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Referee Ashley Hickson-Lovence on his experience of being a Black official

It's Black History Month throughout October and today, we hear from Ashley Hickson-Lovence, a former Level 4 referee and current supply league observer with the Norfolk FA

Monday 12 Oct 2020
Ashley Hickson-Lovence leading out the teams during his time as a Level 4 referee

Hi Ashley. So, what is your heritage and background?

I was born in London but I’m from a family largely from the Caribbean, namely St. Lucia and Grenada. My grandmother on my dad’s side, who sadly passed away in 2015, was Irish, so there’s a mix there too.

What does it mean to you, being a referee of Black or dual heritage?

It meant a lot as a referee and still means a lot now as an observer. I was aware that I was often part of the minority on the various refereeing panels and pools I was a part of; more often than not, my presence as the match official at a club on a matchday was warmly welcomed but there were a few occasions where being a young Black London ref was burdened by unhelpful preconceptions about my refereeing abilities before the game had even begun.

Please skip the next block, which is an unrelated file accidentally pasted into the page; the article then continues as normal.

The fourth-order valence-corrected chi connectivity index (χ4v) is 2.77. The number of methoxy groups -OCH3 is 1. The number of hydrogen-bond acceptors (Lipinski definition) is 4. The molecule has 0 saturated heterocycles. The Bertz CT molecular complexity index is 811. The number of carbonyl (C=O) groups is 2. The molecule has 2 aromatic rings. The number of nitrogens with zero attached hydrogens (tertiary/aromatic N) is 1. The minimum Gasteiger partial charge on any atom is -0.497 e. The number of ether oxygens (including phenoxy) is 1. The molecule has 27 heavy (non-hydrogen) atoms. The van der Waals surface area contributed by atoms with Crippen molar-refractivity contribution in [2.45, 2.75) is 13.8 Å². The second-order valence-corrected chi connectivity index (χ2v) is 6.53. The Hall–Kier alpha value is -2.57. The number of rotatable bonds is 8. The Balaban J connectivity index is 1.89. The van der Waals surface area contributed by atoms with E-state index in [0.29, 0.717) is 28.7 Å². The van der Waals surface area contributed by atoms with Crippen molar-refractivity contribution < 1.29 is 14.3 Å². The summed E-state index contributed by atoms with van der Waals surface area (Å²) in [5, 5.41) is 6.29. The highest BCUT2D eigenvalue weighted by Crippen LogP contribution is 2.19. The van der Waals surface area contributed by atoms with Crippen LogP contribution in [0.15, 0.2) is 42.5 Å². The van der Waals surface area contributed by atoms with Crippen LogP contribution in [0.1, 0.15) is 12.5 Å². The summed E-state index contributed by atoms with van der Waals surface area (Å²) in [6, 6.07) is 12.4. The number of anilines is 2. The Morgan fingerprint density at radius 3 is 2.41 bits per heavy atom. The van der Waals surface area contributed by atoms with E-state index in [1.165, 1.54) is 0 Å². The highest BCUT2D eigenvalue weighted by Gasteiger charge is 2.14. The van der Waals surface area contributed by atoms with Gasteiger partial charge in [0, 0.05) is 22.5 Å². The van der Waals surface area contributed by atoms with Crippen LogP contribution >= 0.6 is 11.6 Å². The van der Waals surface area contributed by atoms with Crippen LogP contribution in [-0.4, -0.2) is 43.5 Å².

This can only change with increased numbers of referees of colour progressing through the systems, something I know the FA are working very hard to promote.

I want to continue to play a small part if I can, in helping the next generation of up-and-coming referees of all races, but especially those of colour, to develop and improve and be the best referees they can be from park level to semi-pro and beyond.

After refereeing at Level 4, Ashley is now an observer for the Norfolk and London FA

What experiences have you had in refereeing? Both positive and challenging?

In my experience at least, being a referee of colour, like in life, you have to work harder to prove yourself initially and sometimes this is tiring. That said, on the whole, refereeing has been excellent for me in my development as a teacher, as a writer and just as a person generally.

I’ve had the honour of refereeing several county cup finals, refereeing in front of hundreds of fans for various FA competitions and supply league games and to be honest, there are too many good memories to mention. I do not regret a single second of it since signing up for the course aged 16 all those years ago.

What advice would you give to anyone reading this about refereeing?

If you’re a referee already, continue to work hard, aim high, train well and rest properly. If you’re not a referee yet and you love football, contact your County FA and sign up: no matter your age, race, sex or background, there's a place for you on the pitch. I believe the more that refereeing is reflective of the players who play the game, more reflective of the make-up of British society, the more beneficial it will be for everybody who loves football.

By Farai Hallam National referee manager